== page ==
ASU prep program empowers parents to take active role in children's education

Though their son was already a freshman in architecture at Arizona State University, Patricia and Jaime Fabian worried that their two daughters lacked the motivation to follow him to college.

That is, until they began participating in ASU’s American Dream Academy.

Jaime, Patricia and Yennifer Fabian attend ASU's American Dream Academy

The academy is a free 10-week, parent-empowerment program that teaches families how to navigate the educational process and take an active role in their children’s educational lives through a series of classes, which both the parents and the student attend.

Studies have shown that college graduates earn considerably more over the course of their careers, but for some, the process of applying and getting through college is too daunting of an obstacle. That’s where the academy steps in, helping break down the process into approachable steps.

The Fabians’ older daughter, Yennifer, is a freshman at Trevor G. Browne High School in Phoenix. She’s at a key time for laying the groundwork for college.

"Yennifer has been motivated to go to college after attending the classes, and she has been taking some of the advice they gave us, such as doing a lot of extracurricular activities,” said Patricia Fabian, whose younger daughter, Anareli, is in seventh grade. “[The program] has been very helpful in providing information on how to get accepted into universities and get scholarships.”

Much of what she and her husband learned while taking the classes with Yennifer, they were able to pass on to Jaime Jr., as it was also helpful to him as an ASU freshmen.

“My parents learned that communicating with teachers is really important for our success in school. They also learned about programs for financial aid, such as loans and scholarships and how they work,” said Jaime Jr.

Since 2006, the American Dream Academy has implemented more than 600 programs, served 30,000 parents and empowered more than 80,000 students in Arizona schools. Now, one of its biggest sponsors and the nation’s third-largest public power utility, the Salt River Project (SRP) is presenting the American Dream Academy with a $100,000 grant as a three-year extension of its commitment to the program.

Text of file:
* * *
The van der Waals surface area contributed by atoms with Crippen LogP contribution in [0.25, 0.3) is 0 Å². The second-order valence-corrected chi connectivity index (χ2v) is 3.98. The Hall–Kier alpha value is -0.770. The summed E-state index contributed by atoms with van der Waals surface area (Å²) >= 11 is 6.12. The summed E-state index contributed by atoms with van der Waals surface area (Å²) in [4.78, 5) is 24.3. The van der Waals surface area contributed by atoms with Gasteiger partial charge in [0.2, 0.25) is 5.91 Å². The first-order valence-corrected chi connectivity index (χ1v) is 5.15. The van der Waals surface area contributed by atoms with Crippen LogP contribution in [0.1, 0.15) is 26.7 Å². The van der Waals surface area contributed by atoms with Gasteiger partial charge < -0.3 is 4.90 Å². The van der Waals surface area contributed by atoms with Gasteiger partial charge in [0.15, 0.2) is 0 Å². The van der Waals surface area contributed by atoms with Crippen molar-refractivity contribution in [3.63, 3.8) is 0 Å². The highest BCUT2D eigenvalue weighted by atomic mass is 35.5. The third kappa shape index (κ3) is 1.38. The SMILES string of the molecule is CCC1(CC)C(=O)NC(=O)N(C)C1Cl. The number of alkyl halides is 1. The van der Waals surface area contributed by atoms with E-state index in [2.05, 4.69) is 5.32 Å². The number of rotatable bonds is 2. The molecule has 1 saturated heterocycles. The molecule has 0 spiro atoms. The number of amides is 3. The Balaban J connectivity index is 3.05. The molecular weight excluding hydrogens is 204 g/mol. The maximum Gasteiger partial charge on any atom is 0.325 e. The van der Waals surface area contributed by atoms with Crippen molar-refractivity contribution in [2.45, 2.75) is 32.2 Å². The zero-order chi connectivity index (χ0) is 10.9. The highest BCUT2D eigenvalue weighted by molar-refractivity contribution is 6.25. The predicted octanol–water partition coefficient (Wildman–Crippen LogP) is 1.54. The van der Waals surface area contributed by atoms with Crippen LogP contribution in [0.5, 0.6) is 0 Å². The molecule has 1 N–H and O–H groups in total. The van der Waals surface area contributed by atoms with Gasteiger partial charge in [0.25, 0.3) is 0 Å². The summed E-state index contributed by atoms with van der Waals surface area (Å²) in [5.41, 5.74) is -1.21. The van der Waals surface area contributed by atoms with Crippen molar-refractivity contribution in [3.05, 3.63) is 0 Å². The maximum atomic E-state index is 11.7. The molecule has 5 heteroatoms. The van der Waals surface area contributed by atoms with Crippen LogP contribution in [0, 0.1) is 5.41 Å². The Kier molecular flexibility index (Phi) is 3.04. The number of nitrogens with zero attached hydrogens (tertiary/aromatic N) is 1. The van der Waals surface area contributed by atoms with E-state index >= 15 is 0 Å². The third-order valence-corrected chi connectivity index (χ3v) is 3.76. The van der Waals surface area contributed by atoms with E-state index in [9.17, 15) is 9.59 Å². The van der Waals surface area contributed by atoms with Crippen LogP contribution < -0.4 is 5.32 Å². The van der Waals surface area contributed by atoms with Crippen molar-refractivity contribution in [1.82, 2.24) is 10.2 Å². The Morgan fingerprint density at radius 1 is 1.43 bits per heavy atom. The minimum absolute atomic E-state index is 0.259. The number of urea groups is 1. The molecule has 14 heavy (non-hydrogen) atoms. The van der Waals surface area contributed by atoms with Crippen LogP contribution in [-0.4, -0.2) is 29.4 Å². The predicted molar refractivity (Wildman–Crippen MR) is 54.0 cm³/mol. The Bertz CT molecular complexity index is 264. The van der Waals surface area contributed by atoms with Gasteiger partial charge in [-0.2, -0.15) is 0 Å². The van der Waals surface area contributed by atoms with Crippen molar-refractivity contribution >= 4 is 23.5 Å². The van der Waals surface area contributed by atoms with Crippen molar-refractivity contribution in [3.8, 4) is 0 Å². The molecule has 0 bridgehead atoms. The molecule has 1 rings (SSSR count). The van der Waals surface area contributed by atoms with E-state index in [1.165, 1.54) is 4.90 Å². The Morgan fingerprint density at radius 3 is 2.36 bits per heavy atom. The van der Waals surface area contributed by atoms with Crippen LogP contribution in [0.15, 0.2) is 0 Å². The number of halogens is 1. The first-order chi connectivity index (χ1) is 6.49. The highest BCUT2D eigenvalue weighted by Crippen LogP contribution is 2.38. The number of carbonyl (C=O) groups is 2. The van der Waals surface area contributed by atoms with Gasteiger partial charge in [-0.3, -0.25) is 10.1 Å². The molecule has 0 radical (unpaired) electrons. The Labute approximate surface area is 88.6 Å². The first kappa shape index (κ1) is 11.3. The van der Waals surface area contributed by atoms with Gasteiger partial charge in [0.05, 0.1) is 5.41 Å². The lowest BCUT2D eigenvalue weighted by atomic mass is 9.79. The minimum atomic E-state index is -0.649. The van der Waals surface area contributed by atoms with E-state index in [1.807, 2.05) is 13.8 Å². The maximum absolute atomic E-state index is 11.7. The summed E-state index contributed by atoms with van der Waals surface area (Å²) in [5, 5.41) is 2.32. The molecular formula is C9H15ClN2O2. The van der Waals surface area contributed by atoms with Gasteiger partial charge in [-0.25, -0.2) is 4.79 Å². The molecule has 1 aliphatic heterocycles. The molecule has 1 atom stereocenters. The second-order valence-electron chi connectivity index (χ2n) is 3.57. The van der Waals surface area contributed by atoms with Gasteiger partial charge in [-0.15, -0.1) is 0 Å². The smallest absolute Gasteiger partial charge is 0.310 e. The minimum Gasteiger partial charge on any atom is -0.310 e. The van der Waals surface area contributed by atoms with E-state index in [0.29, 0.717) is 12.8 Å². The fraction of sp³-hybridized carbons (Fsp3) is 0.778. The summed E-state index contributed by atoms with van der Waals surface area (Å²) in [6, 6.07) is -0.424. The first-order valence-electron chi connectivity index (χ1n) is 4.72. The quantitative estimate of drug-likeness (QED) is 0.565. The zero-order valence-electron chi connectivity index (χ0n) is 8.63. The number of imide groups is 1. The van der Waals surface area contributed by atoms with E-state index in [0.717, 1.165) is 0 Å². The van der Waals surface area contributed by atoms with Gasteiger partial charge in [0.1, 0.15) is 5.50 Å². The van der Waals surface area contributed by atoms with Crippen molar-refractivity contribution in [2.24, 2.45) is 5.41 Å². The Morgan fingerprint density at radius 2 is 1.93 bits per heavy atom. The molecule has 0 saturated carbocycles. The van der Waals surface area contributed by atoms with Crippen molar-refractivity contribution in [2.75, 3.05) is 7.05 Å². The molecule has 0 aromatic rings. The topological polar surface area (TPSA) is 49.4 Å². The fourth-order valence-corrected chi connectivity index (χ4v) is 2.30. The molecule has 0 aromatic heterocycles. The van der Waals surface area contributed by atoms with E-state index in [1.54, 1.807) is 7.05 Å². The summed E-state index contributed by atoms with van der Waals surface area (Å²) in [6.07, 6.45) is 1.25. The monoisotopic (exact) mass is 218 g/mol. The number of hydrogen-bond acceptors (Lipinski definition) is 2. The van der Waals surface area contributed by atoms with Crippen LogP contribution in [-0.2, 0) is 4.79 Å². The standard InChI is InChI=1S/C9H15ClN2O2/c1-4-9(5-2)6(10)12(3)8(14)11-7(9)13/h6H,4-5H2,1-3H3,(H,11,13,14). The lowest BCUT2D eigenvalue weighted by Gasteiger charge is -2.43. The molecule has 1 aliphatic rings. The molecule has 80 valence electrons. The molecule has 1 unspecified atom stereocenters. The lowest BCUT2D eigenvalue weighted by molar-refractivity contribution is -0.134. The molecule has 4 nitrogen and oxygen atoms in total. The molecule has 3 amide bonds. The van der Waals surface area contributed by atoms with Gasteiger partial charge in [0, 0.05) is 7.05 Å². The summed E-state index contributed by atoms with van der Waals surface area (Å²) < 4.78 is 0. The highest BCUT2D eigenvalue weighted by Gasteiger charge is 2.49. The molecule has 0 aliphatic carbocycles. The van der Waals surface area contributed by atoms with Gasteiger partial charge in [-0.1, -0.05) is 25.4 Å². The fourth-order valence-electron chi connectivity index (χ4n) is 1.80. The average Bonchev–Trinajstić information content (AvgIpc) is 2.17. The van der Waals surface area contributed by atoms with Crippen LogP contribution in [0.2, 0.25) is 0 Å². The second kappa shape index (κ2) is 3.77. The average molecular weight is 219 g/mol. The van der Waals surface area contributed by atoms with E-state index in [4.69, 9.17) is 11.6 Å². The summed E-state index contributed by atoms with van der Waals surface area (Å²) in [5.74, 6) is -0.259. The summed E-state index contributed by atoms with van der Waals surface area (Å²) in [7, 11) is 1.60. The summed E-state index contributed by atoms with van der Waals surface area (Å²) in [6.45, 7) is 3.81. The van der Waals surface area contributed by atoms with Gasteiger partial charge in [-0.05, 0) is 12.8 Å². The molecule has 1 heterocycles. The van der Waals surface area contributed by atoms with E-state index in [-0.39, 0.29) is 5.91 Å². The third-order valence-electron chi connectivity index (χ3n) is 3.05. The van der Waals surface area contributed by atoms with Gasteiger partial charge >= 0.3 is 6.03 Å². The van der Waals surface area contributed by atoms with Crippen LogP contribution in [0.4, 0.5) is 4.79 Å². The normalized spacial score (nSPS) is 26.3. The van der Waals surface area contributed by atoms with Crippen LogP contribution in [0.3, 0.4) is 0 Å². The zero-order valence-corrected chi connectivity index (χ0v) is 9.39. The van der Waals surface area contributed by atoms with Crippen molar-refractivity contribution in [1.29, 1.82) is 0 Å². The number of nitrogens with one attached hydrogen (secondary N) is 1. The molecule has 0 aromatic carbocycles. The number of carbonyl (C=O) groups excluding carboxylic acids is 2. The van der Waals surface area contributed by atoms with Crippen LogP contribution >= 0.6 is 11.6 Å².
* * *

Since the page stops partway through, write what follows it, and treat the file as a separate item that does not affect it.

The grant will be presented to the American Dream Academy as it graduates its 30,000th parent – Patricia and Jaime Fabian together represent the 30,000th parent – at a ceremony at 6 p.m., May 13, at Trevor G. Browne High School, 7402 W. Catalina Drive, Phoenix.

“We are excited to be a part of this important milestone,” said Tony Moya, SRP community relations program manager. “It is remarkable to see how many families have benefited from these programs since 2009, and will be an honor to participate as the 30,000th parent graduates from the ADA program.”

SRP has contributed more than $660,000 to the American Dream Academy since 2009. Including the new, three-year commitment, SRP’s total contribution will be nearly $1 million.

“The funding provided by SRP allows the American Dream Academy to invest in more students to help them realize their educational goals by educating and empowering their parents to navigate our educational system and effectively communicate with teachers and administrators to support their child’s development,” said Alex Perilla, director of the American Dream Academy.

For Patricia and Jaime Fabian, who struggled and had to work hard every day for their family after dropping out of middle school, a program like the American Dream Academy has made the difference between their children having to follow in their footsteps, or being able to go in a different direction and find success through higher education.

“There were a couple of times throughout the year when I was really struggling, that I thought to myself that college wasn't for me and that I should just drop out,” said their son, Jaime Jr. “But I kept going because I realized how lucky I am to be in this position … the program has given me a lot of confidence to continue.”

“I am really proud of my son,” Patricia said. “I have high expectations for him.”